What container can hold all the tears? For the porteños of Buenos Aires, Malaga, Cádiz, Pireo, Tampico … the sea is a close friend, the lace of its foam dissolves the bad mood, the hair rocks its freedom with the wind and the sound of its song, it is saved to always in a snail.
Fortunately, because of its closeness, we live Sunday pictures: the laughter of a child who does not want to get out of the water, a mother teaches her son to fly a kite, the sand caresses and burns like a kiss, you sink your feet to feel, enjoy its softness.
Looking at the blue immensity, I think of Ramón López Velarde, on the occasion of the centenary of his death. Apparently, he was not fortunate enough to know the sea. The geography that he saw the most was arid, of valleys, mountains, dust.
His short life was scripturally prolific. He had an impossible, deep love for Fuensanta, Josefa de los Ríos, symbol of an ideal, of conscience, of chastity. In his book “The Devout Blood” in its second edition, her name already appears, leaving a clue for her biographers. The poet in his prologue wishes that his verses could defend themselves from the dust layer of time. Has your prophecy been fulfilled?
In 1908 his father died, the nostalgia for the irremediable, the lack of his voice, the absence led him to the pen, to the sheet that was going to wipe away his sadness. Thus, the poem “Sister make me cry” is like a plea, a lament, she needs to empty her pain.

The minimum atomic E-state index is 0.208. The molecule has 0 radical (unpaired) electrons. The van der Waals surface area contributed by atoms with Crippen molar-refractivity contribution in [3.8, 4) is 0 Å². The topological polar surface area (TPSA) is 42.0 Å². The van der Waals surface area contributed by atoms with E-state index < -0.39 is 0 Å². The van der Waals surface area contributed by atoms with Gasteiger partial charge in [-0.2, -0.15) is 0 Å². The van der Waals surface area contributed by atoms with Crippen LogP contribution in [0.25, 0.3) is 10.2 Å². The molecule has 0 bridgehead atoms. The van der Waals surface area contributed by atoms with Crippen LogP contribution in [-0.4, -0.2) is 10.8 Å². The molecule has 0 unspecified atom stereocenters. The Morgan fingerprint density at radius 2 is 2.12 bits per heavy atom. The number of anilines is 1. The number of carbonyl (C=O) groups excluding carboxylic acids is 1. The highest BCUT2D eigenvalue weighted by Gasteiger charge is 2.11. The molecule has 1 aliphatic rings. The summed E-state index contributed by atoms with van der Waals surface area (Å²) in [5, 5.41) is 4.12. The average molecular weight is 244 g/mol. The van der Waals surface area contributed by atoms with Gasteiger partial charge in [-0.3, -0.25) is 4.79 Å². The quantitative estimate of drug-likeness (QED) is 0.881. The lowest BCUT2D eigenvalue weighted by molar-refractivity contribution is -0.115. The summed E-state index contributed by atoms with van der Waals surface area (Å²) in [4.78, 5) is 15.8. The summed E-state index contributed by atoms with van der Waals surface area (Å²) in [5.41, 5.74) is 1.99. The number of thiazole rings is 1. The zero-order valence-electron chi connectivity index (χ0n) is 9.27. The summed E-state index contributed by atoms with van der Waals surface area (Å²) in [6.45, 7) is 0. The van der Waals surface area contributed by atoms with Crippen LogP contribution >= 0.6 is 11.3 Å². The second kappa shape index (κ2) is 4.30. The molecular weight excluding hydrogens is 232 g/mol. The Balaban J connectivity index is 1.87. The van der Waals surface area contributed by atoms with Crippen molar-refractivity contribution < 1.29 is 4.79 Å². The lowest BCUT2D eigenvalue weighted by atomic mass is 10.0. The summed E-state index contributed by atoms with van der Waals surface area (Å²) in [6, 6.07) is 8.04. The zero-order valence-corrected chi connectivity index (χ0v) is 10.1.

And where does that anguish fit? He asks anaphorically, all the tears of the sea. Water on water.
Fuensanta: / do you know the sea? / They say it is less great and less deep / than regret. / I don’t even know why I want to cry: / it will be perhaps because of the sorrow that I hide, / perhaps because of my infinite thirst for love. / Sister: / give me all the tears of the sea.
With his verses he retains an instant, neither definitive nor categorical, oscillates like a pendulum between his unfulfilled wishes. Lopez Velarde’s work is literary roots, in its mirror is the everyday, the intimate, personal. With her, says Octavio Paz, Mexican poetry begins. Enjoy your Sunday and, if you go to the beach, remember the poets. Carpe Diem. _